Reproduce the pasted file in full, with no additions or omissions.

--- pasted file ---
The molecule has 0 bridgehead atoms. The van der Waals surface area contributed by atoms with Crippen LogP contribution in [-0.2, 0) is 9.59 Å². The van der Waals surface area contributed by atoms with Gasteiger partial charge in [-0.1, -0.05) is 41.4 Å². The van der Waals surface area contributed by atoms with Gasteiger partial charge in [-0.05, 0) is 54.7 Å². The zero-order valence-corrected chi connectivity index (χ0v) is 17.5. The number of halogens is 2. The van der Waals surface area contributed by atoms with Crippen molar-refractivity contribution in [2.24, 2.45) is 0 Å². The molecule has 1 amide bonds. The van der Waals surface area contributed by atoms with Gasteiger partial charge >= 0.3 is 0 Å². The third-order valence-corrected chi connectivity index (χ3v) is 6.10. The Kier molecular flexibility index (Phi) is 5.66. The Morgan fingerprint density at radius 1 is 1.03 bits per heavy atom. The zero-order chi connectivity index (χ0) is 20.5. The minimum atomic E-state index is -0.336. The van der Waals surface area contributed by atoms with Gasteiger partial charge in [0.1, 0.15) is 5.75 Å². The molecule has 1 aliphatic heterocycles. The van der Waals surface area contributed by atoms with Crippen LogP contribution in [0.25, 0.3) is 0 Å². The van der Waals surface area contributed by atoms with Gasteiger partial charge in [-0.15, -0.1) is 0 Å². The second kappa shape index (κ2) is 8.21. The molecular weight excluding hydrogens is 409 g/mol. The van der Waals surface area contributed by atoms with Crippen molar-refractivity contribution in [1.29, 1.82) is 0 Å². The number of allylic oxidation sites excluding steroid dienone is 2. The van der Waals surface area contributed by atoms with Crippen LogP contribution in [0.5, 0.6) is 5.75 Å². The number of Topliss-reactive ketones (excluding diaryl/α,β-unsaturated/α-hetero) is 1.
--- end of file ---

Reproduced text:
The molecule has 0 bridgehead atoms. The van der Waals surface area contributed by atoms with Crippen LogP contribution in [-0.2, 0) is 9.59 Å². The van der Waals surface area contributed by atoms with Gasteiger partial charge in [-0.1, -0.05) is 41.4 Å². The van der Waals surface area contributed by atoms with Gasteiger partial charge in [-0.05, 0) is 54.7 Å². The zero-order valence-corrected chi connectivity index (χ0v) is 17.5. The number of halogens is 2. The van der Waals surface area contributed by atoms with Crippen molar-refractivity contribution in [2.24, 2.45) is 0 Å². The molecule has 1 amide bonds. The van der Waals surface area contributed by atoms with Gasteiger partial charge >= 0.3 is 0 Å². The third-order valence-corrected chi connectivity index (χ3v) is 6.10. The Kier molecular flexibility index (Phi) is 5.66. The Morgan fingerprint density at radius 1 is 1.03 bits per heavy atom. The zero-order chi connectivity index (χ0) is 20.5. The minimum atomic E-state index is -0.336. The van der Waals surface area contributed by atoms with Gasteiger partial charge in [0.1, 0.15) is 5.75 Å². The molecule has 1 aliphatic heterocycles. The van der Waals surface area contributed by atoms with Crippen LogP contribution in [0.25, 0.3) is 0 Å². The van der Waals surface area contributed by atoms with Gasteiger partial charge in [-0.15, -0.1) is 0 Å². The second kappa shape index (κ2) is 8.21. The molecular weight excluding hydrogens is 409 g/mol. The van der Waals surface area contributed by atoms with Crippen molar-refractivity contribution in [1.29, 1.82) is 0 Å². The number of allylic oxidation sites excluding steroid dienone is 2. The van der Waals surface area contributed by atoms with Crippen LogP contribution in [0.5, 0.6) is 5.75 Å². The number of Topliss-reactive ketones (excluding diaryl/α,β-unsaturated/α-hetero) is 1.